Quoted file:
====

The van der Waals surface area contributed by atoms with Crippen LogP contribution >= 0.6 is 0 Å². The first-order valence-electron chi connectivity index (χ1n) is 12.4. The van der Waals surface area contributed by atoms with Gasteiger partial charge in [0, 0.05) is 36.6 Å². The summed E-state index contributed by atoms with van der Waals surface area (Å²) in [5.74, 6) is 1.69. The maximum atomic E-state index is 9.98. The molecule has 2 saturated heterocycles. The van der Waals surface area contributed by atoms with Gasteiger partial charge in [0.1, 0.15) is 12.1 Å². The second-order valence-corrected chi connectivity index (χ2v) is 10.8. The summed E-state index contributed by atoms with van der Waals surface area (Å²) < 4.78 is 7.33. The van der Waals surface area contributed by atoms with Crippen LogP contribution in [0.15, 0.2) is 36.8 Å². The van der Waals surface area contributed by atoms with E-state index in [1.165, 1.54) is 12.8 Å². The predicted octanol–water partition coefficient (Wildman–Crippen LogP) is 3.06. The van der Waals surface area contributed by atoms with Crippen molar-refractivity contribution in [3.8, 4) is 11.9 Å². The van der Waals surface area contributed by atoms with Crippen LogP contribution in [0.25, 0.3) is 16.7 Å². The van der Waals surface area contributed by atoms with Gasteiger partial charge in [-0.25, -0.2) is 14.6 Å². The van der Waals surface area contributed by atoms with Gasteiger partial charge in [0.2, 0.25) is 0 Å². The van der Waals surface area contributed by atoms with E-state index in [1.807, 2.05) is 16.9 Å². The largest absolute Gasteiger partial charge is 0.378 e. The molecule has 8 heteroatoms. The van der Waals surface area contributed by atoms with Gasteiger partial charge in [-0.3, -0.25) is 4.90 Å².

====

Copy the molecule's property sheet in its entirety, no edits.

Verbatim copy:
The van der Waals surface area contributed by atoms with Crippen LogP contribution >= 0.6 is 0 Å². The first-order valence-electron chi connectivity index (χ1n) is 12.4. The van der Waals surface area contributed by atoms with Gasteiger partial charge in [0, 0.05) is 36.6 Å². The summed E-state index contributed by atoms with van der Waals surface area (Å²) in [5.74, 6) is 1.69. The maximum atomic E-state index is 9.98. The molecule has 2 saturated heterocycles. The van der Waals surface area contributed by atoms with Gasteiger partial charge in [0.1, 0.15) is 12.1 Å². The second-order valence-corrected chi connectivity index (χ2v) is 10.8. The summed E-state index contributed by atoms with van der Waals surface area (Å²) < 4.78 is 7.33. The van der Waals surface area contributed by atoms with Crippen LogP contribution in [0.15, 0.2) is 36.8 Å². The van der Waals surface area contributed by atoms with E-state index in [1.165, 1.54) is 12.8 Å². The predicted octanol–water partition coefficient (Wildman–Crippen LogP) is 3.06. The van der Waals surface area contributed by atoms with Crippen molar-refractivity contribution in [3.8, 4) is 11.9 Å². The van der Waals surface area contributed by atoms with Crippen LogP contribution in [0.25, 0.3) is 16.7 Å². The van der Waals surface area contributed by atoms with Gasteiger partial charge in [-0.25, -0.2) is 14.6 Å². The van der Waals surface area contributed by atoms with Gasteiger partial charge in [0.2, 0.25) is 0 Å². The van der Waals surface area contributed by atoms with E-state index in [1.807, 2.05) is 16.9 Å². The largest absolute Gasteiger partial charge is 0.378 e. The molecule has 8 heteroatoms. The van der Waals surface area contributed by atoms with Gasteiger partial charge in [-0.3, -0.25) is 4.90 Å².